PRETORIA – Sitting in a hotel room in Kenya, Nairobi, ATAF Women In Tax Network (AWITN)’s Vice President, Chenai Mukumba wholeheartedly talks to us about representation in the tax industry, her career and lessons she’s learning along the way.
The AWITN is an association which encourages the participation of African women working in taxation in government, private sector, civil society and academia.
1. Tell us about yourself…
“Chenai is a Zimbabwean, born and raised. My parents were living in Botswana when I was born, so I spent the first 10 years in Gaborone. Then finished high school in Zimbabwe. Then I studied, I have a Masters in International Relations at the University of Witwatersrand in Johannesburg. Then I moved to Geneva. I spent a couple of years at the World Trade Organisation. Then I decided to do something a little uncharacteristic. I got offered a job in India. My parents were completely appalled and didn’t think this was the direction I should take with my career. But I thought to myself ‘I know I want to work in Africa but what I want first is to see what the developing countries context is’. So, I moved to India and lived there for three years. I had the best experience and in so many ways. The work was amazing but just the environment and the people, the language and the culture was so enriching.”
2. What the AWITN mean to you?
“What the ATAF Women In Tax Network does is try to address – since the beginning of time – what has been such a male dominated industry. There has been inherent gender blindness that has had significant negative effects on women. The AWITN is trying to achieve two things; see the extent to which we can identify the systemic issues within the entire spectrum of tax policy making, identify them and propose solutions. What I love about this network is that it’s intentional in trying to build individuals. There’s a mentorship programme in the network which I think is so necessary. I’ve already benefitted from mentorship from women who have been in the space much longer than I. I’m super excited about it and it will shake up the space in a way that has needed to be in a very long time.”
3. Why did you join the AWITN?
“I think we need more African women speaking in these spaces so that they can represent and reflect the context in which we live. That was my first reason. Secondly, I come from TJNA and it’s a civil society organisation. I feel there’s a need for a variety of different actors that are part of this conversation because each an every single one of us are contributing to the tax policy discussion and tax policy narrative. So, I saw both of things as important and the reason I wanted to be part of this.”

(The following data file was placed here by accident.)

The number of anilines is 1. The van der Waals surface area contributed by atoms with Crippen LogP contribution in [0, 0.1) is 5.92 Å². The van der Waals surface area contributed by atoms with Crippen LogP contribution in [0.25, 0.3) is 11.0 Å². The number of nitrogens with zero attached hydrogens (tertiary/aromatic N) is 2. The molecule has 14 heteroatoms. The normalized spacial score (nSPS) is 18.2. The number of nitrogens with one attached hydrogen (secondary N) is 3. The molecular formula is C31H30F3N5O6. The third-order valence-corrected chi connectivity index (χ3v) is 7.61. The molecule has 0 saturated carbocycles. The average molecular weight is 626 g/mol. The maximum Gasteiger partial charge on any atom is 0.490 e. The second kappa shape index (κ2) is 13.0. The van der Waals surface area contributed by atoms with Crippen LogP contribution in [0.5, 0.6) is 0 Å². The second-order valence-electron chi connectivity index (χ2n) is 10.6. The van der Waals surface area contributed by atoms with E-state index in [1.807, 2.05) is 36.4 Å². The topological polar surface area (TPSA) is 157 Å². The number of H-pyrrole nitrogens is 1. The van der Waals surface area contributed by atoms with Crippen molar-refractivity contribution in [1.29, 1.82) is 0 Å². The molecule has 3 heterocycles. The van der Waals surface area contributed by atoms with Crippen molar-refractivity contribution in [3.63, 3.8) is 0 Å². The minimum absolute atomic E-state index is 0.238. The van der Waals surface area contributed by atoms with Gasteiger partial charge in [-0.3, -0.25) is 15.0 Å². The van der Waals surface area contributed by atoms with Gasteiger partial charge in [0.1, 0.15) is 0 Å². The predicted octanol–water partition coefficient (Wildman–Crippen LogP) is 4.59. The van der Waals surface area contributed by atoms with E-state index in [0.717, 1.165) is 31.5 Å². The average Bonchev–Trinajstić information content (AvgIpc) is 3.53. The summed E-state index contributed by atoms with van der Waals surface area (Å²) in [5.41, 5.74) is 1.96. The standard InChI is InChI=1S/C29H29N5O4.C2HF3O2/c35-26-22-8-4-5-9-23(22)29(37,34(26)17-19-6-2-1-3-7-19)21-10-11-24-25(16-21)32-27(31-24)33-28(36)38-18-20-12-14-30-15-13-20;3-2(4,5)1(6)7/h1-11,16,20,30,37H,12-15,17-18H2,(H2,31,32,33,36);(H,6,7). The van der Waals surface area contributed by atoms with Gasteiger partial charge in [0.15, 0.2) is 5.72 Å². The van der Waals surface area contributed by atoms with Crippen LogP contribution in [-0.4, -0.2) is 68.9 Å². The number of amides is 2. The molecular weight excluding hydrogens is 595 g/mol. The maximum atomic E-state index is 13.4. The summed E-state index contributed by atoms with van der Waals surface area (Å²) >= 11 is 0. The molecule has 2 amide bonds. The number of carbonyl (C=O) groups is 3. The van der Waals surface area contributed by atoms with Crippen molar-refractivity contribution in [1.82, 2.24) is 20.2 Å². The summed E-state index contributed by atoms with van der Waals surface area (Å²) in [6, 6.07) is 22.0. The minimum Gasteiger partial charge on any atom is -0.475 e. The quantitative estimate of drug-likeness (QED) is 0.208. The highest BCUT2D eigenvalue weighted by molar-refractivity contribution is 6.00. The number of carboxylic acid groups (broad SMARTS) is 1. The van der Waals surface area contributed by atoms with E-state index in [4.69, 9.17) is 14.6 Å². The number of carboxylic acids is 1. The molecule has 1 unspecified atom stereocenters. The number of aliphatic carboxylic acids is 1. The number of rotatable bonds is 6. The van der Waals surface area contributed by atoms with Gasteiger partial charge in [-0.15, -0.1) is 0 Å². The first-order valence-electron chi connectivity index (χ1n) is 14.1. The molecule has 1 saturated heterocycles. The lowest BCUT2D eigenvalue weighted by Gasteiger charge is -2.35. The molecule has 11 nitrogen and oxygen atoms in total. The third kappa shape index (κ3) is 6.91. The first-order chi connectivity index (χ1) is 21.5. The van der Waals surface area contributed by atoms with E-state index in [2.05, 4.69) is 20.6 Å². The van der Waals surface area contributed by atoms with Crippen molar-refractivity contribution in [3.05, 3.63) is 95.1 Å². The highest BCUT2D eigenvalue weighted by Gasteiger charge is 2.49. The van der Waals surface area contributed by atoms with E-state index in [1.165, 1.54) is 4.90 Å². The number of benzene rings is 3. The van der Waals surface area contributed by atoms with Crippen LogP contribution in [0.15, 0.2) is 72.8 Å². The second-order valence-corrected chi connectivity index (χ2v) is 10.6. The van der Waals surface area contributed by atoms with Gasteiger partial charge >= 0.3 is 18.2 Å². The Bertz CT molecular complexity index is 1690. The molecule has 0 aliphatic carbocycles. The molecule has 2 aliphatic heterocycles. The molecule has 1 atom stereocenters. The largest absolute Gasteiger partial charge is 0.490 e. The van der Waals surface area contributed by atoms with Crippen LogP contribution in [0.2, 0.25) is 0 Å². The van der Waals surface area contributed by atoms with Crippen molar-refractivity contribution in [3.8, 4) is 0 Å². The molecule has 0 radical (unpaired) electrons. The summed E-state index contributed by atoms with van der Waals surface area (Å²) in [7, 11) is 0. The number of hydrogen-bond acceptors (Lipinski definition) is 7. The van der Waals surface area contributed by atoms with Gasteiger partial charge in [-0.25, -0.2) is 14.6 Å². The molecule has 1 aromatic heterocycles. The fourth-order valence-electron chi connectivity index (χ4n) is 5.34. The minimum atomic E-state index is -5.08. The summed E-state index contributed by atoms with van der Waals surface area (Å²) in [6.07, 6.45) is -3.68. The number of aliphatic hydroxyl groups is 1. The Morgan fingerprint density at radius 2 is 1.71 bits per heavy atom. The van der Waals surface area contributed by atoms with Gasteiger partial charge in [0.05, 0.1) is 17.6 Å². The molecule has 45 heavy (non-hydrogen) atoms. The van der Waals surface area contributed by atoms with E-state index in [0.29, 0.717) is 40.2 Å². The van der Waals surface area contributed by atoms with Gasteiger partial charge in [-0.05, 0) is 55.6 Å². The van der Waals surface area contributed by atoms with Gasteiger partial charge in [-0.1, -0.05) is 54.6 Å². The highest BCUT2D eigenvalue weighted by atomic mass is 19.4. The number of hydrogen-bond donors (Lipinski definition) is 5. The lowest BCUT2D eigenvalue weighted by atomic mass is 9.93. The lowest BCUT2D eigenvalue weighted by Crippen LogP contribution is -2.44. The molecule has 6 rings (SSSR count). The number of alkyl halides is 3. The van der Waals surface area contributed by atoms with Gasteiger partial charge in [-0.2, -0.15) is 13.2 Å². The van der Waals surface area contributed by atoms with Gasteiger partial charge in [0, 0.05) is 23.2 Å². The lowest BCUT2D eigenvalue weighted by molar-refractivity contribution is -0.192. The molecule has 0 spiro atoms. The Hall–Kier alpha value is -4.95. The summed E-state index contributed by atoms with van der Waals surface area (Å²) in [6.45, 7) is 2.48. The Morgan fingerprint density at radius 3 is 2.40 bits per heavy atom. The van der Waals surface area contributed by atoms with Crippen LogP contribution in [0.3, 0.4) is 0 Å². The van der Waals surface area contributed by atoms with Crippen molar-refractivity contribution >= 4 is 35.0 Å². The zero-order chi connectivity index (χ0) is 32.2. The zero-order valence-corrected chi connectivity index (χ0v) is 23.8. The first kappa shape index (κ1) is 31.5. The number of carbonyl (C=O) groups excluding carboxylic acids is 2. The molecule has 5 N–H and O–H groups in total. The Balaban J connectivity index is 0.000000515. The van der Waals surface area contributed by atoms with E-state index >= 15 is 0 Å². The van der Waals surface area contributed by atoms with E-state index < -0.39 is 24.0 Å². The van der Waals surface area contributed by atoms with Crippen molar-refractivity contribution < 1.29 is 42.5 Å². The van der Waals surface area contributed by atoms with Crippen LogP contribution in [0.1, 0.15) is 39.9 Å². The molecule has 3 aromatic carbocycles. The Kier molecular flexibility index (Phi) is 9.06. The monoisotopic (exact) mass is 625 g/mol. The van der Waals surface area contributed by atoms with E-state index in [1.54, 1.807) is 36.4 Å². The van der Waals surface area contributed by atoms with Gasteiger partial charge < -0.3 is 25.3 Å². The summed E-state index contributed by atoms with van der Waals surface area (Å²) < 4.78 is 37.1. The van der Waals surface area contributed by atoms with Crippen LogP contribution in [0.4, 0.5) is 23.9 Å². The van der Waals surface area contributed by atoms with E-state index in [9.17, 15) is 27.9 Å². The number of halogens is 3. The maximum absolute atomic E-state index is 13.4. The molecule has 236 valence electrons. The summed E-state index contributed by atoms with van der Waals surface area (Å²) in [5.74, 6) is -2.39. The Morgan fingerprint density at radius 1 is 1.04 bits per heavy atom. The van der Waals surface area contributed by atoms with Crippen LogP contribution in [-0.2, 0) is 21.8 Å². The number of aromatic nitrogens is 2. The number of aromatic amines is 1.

4. Why do you think it’s important to have female tax practitioners in top positions?
“It’s so important to have women [in top positions] because it’s not just about women who are in tax administrations institutions because that way you start counting the secretaries and the clerks and it needs to be more than that. You need to have them at the decision-making tables.”
5. What advice do you have for a young woman entering the tax industry?
“Take that opportunity that you might feel unqualified for because let me tell you something, the men are applying for those positions! I would advise women who are entering this space to take the leap! You can absolutely do it.”
6. What inspires you?
“I’m incredibly religious so my faith is something that inspires me. I recently relocated to Nairobi, I remember I was here a couple of months ago to do some work and as I was driving around Nairobi, I felt the sense that ‘I need you here’. I thought about it and prayed about it and felt I made the right decision. It was a hard decision because I had lived in Zambia for so long. It’s that leap of faith, leap into uncertainty. That’s what inspires me when taking personal decisions. But also, the people who have gone before us and have paved the way. When I think of people like Doris Akol, Attiya Waris and Irene Ovonji-Odida – I’m in awe of those women and wanna be just like them! That’s why the mentorship is so important because they show you what is possible in this male dominated space.”
7. How would you describe the AWITN?
“Historic. I would describe it as ground-breaking. I feel like it’s so much needed. Part of the reasons for this network was the contribution to the SDG5 [Sustainable Development Goals] which is promoting women in leadership to achieve an equal future in a post-COVID19 world. This is definitely a step in the right direction and I’m excited to see it grow.”
Launched in March 2021, the AWITN is a unique platform that represents and connects African women with furthering discussions on the effect of tax policy on gender equality and empowering women in tax.
WATCH Ms Mukumba’s full interview here.